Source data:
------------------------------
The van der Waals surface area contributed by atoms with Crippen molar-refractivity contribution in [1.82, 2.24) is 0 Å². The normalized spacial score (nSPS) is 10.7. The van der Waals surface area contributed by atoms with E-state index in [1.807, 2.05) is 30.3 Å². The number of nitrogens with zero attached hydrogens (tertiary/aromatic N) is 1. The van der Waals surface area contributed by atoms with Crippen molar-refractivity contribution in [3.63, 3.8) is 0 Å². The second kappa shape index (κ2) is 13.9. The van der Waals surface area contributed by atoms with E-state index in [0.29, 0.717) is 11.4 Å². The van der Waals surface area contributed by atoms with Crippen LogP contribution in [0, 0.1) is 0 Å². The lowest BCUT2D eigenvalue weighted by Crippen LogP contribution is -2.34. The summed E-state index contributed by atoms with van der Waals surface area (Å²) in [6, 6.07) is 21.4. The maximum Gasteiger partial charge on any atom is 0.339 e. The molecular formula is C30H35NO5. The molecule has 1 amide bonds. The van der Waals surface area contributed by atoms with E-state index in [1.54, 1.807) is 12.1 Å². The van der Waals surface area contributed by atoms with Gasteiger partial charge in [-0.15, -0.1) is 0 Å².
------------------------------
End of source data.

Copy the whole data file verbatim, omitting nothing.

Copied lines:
The van der Waals surface area contributed by atoms with Crippen molar-refractivity contribution in [1.82, 2.24) is 0 Å². The normalized spacial score (nSPS) is 10.7. The van der Waals surface area contributed by atoms with E-state index in [1.807, 2.05) is 30.3 Å². The number of nitrogens with zero attached hydrogens (tertiary/aromatic N) is 1. The van der Waals surface area contributed by atoms with Crippen molar-refractivity contribution in [3.63, 3.8) is 0 Å². The second kappa shape index (κ2) is 13.9. The van der Waals surface area contributed by atoms with E-state index in [0.29, 0.717) is 11.4 Å². The van der Waals surface area contributed by atoms with Crippen LogP contribution in [0, 0.1) is 0 Å². The lowest BCUT2D eigenvalue weighted by Crippen LogP contribution is -2.34. The summed E-state index contributed by atoms with van der Waals surface area (Å²) in [6, 6.07) is 21.4. The maximum Gasteiger partial charge on any atom is 0.339 e. The molecular formula is C30H35NO5. The molecule has 1 amide bonds. The van der Waals surface area contributed by atoms with E-state index in [1.54, 1.807) is 12.1 Å². The van der Waals surface area contributed by atoms with Gasteiger partial charge in [-0.15, -0.1) is 0 Å².